Defendant Sims appeals his conviction of the offense of enticing a child for indecent purposes. Held:
1. Defendant's first enumeration of error questions the sufficiency of the evidence to authorize his conviction. The evidence stated in the light most favorable to upholding the verdict shows that defendant approached the nine-year-old female victim as she was waiting to get on a bus after school, chased her around the bus, and told her that he wanted her to go in the woods with him and conduct oral sodomy upon him. While defendant argued that there was no evidence of asportation, the requirement that this element of the crime be proven was satisfied by the evidence that defendant had chased the victim around the bus. Morris v. State, 179 Ga. App. 228
, 229 (4) (345 SE2d 686
). The evidence was sufficient to authorize a rational trier of fact to find defendant guilty beyond a reasonable doubt of enticing a child for indecent purposes. Jackson v. Virginia, 443 U. S. 307 (99 SC 2781, 61 LE2d 560).
2. Defendant's remaining enumeration of error complains of the admission of similar transaction evidence. The similar transaction involves a 13-year-old female who defendant approached after school, started chasing, and told to come to him. This young woman testified that she ran from defendant because she was frightened of him.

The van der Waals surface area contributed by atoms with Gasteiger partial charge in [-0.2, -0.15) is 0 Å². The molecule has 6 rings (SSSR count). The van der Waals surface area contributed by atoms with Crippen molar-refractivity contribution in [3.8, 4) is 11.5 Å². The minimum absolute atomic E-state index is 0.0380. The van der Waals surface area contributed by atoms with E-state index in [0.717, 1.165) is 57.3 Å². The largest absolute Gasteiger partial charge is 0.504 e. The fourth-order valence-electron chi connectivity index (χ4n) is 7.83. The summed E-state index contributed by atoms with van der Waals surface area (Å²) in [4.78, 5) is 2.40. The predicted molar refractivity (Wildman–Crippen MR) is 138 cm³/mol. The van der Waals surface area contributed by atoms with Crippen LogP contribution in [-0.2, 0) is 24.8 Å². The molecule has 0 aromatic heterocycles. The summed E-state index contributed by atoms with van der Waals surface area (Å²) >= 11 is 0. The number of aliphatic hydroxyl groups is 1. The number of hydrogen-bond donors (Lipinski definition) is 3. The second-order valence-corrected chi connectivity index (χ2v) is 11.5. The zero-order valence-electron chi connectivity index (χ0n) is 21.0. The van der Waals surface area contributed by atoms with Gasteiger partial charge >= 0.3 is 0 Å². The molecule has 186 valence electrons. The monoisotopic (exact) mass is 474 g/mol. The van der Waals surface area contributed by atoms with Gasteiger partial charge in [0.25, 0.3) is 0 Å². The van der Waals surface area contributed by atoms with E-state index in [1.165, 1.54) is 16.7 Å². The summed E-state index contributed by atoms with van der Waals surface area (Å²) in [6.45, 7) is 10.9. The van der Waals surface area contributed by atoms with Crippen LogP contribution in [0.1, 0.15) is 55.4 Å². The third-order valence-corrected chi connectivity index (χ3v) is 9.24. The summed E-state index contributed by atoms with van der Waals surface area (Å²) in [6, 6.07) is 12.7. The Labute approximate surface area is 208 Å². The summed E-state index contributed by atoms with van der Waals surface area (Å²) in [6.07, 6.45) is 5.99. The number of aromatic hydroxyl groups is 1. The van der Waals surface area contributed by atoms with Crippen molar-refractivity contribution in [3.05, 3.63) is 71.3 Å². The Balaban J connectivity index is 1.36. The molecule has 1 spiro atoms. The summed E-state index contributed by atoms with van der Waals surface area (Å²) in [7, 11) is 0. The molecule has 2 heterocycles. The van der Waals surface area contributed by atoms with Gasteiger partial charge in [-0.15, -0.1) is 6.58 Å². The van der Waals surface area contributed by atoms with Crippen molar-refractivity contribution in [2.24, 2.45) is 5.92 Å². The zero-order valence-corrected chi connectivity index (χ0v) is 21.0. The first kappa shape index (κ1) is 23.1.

Defendant contends that the State failed to show a sufficient connection or similarity between the crime charged and the similar transaction. Williams v. State, 261 Ga. 640
, 642 (2) (409 SE2d 649
). However, we find the two incidents to be sufficiently similar. In both incidents, defendant approached a young child on the street shortly after school hours and chased her when she withdrew. It is not necessary that the similar transaction involve conduct identical to that which is the basis of the prosecution. The test is not the number of similarities between the incidents, rather, similar transaction evidence may be admitted if it is substantially relevant for some purpose other than to show a probability that the defendant committed the crime on trial because he is a man of criminal character. Everhart v. State 209 Ga. App. 82 (1) (432 SE2d 670)
; Gearin v. State, 208 Ga. App. 878
, 882 (3) (432 SE2d 818
); Guyton v. State, 206 Ga. App. 145
, 146 (1) (424 SE2d 87
); Blige v. State, 205 Ga. App. 133
, 134 (2) (421 SE2d 547